“This guy, now that we moved three of his tenants out, he wants to fix it all up and do it right,” Eggart said. “He’s been very proactive and wants to do” the necessary fixes.

On March 20, Xie took out a building permit to remove the unpermitted three dwelling; to remove one kitchen on the first floor; and to provide smoke detectors and egress windows per code.

“We are working with James Eggart,” Xie told the Independent. “He instructed me to do whatever we are supposed to do, and to bring everything into order.”

One tenant told the Independent that the problems at 68 Mechanic St. didn’t stop with the overcrowding. The tenant said that the landlords tiled over a unit’s bathroom floor to cover up mold. The tenant said that, when parts of a unit’s kitchen ceiling collapsed into the sink, the landlords put up a flimsy patch and said that the tenants on the floor above would take care of the rest of the repairs

The tenant also said that at one point in March, the carbon monoxide level in the building reached 30ppm, which led one of the tenants to call the fire department.

“The furnace was broken,” Xie responded. “That’s all it’s about. And I immediately installed a new furnace. Everything’s fine. The furnace and the radiator inside was broken. We installed a new one.”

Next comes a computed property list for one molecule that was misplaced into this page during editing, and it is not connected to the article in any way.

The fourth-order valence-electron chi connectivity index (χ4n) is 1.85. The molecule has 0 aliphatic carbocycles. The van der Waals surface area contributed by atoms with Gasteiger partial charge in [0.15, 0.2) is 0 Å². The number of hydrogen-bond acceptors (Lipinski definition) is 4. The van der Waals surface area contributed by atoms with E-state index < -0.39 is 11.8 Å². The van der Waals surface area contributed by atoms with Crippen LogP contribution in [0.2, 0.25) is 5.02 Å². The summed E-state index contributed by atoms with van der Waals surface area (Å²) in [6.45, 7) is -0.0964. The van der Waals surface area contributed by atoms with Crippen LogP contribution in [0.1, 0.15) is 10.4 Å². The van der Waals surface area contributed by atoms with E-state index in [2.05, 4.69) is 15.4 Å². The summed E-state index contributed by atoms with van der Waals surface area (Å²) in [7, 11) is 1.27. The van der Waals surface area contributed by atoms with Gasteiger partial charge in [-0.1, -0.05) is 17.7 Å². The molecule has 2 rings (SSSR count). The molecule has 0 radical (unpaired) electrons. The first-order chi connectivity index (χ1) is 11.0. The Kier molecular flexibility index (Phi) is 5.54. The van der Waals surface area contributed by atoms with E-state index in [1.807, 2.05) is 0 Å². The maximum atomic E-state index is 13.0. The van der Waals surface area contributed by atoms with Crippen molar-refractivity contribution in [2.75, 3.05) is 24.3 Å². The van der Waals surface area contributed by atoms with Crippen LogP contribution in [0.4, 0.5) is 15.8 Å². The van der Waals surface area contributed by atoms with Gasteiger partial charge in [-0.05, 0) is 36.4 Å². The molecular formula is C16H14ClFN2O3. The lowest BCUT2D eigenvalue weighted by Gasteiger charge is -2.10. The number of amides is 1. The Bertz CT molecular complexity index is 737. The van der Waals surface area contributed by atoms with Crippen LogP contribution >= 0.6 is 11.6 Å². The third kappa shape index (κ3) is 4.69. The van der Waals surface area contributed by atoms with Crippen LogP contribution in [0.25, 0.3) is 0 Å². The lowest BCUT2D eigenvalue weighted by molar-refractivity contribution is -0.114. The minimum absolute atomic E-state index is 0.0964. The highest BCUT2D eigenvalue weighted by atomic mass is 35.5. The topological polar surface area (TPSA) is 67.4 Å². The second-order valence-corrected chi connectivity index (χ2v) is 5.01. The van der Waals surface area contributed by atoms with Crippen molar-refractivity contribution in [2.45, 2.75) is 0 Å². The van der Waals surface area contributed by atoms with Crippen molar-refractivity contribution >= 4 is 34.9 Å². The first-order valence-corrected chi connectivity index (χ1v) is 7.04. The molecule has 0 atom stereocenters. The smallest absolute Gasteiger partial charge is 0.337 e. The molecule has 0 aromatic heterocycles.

LCI Deputy Director Rafael Ramos confirmed that he initially visited the property in early March at the request of the fire department after it received an after-hours call about a carbon monoxide scare. Ramos said he found “three too many apartments” and places where existing smoke detectors and carbon monoxide detectors had been removed to make way for the haphazard conversion of the two-family home into five separate units.

Xie and Ren first purchased the 1,600 square-foot home in 2008.

Eggart said that he is waiting on the landlords to confirm that they have finished the necessary construction so that he can come by, inspect the property and make sure it is up to code. Xie said that he plans on inviting Eggart to the property later this week.

Ramos said that LCI is working with the landlord and the building department to get back into the building to confirm that the noncompliant units have been closed, and that smoke detectors and carbon monoxide detectors have been reinstalled.

48 Vernon St.

One block west of the Yale Children’s Hospital on Howard Avenue in the Hill stands 48 Vernon St., a two-family, two-and-a-half story vinyl-sided home with a gap-toothed picket fence and black cables snaking up and down its façade. The second-story porch sags and a dead, branchless 50-foot tree stands high above the back parking lot.